An Interview With Paul Draper (Part the First)

It was a somewhat sunny afternoon in late September when I sat down with Paul Draper at an undisclosed location (i.e. a pub) somewhere deep in the well-heeled, flyover London suburbs. Draper, fresh off a successful short run of live dates in support of his solo record and a birthday just a couple days earlier, was in fine form. He's come a long way since his days at the helm of captivating anti-Britpop band Mansun, a too-brief ride that hit critical highs (and lows) and ended with a rather acrimonious split. Draper's return to performing his own material has made many people (yours truly included) pretty happy. Incredibly entertaining company, Paul had plenty to say about his spooky good solo debut Spooky Action, touring, mistaken identity, and even more, in his endearingly snarky way.

What follows is the first part of our chat. Check out part two and part three when you're done! And while you're at it, put on Spooky Action

Fuzzy Logic: How does it feel to have finally shared Spooky Action with the world?
Paul Draper: Well you know, obviously the main thing is trying to avoid all the bad reviews. Some bloke thought it was the new Hanson album, he still gave it a 3 out of 10. He thought we’d gone all a bit prog rock.

I once did an interview with a bloke in Italy who interviewed me and thought I was the singer from Embrace. I didn’t even know he didn’t know who I was, and he kept saying to me “how’s your brother?’ and it was just like what are you talking about? And in the end it was like hang on mate, who’s my brother, and he’s like “oh, I’m sorry,” and he just put the phone down and went off and that was it. I think he still printed the interview…as an Embrace interview, you know.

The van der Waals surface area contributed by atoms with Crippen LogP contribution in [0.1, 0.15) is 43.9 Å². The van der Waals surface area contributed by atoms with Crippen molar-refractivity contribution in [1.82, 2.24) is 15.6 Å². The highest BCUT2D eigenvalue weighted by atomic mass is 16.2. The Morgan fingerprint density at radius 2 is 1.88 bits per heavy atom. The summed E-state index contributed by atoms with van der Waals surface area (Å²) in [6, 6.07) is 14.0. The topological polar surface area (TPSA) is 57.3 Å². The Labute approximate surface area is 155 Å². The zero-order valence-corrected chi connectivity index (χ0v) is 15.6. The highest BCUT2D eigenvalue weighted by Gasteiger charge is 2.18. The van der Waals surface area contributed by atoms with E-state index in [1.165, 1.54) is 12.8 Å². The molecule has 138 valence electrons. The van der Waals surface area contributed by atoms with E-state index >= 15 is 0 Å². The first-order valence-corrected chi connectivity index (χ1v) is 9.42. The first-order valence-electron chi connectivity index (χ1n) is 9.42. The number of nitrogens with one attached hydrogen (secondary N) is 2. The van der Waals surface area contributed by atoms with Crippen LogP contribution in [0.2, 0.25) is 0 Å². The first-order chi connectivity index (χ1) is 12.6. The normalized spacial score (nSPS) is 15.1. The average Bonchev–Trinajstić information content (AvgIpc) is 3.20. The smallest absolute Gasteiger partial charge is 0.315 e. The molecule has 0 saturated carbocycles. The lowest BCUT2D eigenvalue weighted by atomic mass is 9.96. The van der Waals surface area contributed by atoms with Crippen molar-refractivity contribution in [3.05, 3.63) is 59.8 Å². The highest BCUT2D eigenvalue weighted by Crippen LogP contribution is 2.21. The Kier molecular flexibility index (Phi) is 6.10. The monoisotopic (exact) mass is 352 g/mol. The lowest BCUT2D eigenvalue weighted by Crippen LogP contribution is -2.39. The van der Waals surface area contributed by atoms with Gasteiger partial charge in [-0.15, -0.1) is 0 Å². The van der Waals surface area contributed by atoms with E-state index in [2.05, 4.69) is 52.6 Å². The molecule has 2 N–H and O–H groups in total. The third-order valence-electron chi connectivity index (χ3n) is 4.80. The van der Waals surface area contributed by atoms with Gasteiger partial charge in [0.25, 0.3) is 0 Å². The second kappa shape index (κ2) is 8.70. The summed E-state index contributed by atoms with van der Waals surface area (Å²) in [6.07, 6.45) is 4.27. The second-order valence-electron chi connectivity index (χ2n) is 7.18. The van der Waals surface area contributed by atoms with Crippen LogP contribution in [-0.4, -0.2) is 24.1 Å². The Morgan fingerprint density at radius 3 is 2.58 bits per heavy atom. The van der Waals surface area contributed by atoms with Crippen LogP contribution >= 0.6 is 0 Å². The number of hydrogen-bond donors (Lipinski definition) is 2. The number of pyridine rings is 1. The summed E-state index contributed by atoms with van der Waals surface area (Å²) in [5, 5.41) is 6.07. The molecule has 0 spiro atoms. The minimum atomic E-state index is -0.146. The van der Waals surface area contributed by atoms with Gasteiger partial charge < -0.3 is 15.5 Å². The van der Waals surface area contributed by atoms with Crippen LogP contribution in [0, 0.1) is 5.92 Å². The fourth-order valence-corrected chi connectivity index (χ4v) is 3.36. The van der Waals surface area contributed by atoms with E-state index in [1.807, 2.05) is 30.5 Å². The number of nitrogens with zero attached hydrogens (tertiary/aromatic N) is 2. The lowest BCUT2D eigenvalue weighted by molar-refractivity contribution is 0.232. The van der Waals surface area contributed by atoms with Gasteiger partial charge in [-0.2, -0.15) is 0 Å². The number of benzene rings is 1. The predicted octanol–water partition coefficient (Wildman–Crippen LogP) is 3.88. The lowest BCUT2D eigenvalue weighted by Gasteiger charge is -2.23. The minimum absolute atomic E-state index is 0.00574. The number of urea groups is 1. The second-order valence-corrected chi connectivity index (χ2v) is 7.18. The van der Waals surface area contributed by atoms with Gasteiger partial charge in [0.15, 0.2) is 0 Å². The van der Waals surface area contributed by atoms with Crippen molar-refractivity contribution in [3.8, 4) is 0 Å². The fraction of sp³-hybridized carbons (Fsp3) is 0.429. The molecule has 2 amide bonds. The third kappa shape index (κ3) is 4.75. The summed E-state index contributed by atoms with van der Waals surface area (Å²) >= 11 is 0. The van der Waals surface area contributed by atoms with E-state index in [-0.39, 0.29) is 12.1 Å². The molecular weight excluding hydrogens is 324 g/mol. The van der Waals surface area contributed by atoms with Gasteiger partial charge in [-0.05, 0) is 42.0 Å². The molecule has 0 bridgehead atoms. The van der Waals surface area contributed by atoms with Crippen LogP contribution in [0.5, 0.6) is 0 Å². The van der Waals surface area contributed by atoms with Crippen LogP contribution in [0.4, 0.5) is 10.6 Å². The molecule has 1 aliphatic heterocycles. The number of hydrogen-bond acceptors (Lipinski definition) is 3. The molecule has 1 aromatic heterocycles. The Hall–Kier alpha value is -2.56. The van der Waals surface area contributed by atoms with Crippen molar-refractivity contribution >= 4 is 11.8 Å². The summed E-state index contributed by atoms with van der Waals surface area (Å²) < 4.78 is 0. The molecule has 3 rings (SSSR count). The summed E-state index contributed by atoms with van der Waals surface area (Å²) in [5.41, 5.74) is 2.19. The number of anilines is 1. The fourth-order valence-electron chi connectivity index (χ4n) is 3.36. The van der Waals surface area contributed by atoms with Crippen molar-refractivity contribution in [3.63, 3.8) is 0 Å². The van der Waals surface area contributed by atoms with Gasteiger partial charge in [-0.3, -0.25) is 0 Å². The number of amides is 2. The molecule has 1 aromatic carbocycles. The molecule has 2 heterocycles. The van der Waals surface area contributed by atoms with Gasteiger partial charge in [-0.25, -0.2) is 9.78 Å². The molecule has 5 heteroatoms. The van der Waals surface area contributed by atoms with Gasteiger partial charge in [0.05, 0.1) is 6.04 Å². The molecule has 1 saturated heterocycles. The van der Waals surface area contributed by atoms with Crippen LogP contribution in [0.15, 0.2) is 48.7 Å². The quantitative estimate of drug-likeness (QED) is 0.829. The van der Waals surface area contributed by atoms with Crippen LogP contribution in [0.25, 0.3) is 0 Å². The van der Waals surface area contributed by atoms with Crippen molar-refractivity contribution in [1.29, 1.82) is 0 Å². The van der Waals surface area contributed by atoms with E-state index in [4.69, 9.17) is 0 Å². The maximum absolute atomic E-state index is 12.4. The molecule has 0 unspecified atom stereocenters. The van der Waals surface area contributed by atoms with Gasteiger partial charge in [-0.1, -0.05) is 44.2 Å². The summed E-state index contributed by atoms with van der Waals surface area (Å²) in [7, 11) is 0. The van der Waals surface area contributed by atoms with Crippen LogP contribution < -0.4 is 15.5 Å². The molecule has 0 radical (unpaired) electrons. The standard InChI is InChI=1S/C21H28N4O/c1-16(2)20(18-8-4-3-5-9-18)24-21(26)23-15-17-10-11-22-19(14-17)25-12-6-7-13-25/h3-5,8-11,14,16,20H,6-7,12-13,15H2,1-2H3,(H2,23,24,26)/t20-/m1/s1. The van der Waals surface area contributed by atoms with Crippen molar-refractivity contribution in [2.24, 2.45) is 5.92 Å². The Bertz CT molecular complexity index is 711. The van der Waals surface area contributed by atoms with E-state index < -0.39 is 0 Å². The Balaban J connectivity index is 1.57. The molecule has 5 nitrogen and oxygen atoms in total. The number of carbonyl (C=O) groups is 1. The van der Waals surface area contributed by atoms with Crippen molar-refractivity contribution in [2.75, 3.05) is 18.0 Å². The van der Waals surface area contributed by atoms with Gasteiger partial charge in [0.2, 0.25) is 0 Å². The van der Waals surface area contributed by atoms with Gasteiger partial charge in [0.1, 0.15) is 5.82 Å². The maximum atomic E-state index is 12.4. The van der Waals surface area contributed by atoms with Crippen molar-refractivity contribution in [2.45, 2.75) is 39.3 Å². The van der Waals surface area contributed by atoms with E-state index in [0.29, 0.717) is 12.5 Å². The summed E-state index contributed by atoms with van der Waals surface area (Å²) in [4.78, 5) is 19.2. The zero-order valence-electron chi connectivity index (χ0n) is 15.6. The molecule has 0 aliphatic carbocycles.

FL: Oh shit. You’re not in Embrace?
PD: No, no. I would like to be one day. It’s my ambition.

FL: Are they still…?
PD: Oh yeah, massive. Got their own Embrace Fest every year. They hire a yacht or something and travel around the Isle of Skye. That’s what you do. It’s got to make money now. Everyone’s after it. Gary Numan, Marillion, Whitesnake…

So yeah, that was the main thing, just to avoid bad reviews, which we pretty much did, and then see if anyone would buy it, so a few people did. I don’t know what to make of it really, I’m not consumed by it all like I was before. But maybe that makes the music not as good. You have to be a bit of an obsessive nutter to make good music really. It depends how many chords you know, doesn’t it really? I don’t know that many.

But yeah, it feels ok. I didn’t think we’d get this far, to be honest. I ran a studio in Acton for ten years, and record companies kept turning up and saying “do a solo album” and I didn’t think I ever had it in me anymore, but eventually you run out of money and think fuck, “gotta pay the bills,” and so we’re here.

FL: I did read that originally there was a longer title for Spooky Action. Why did you shorten it?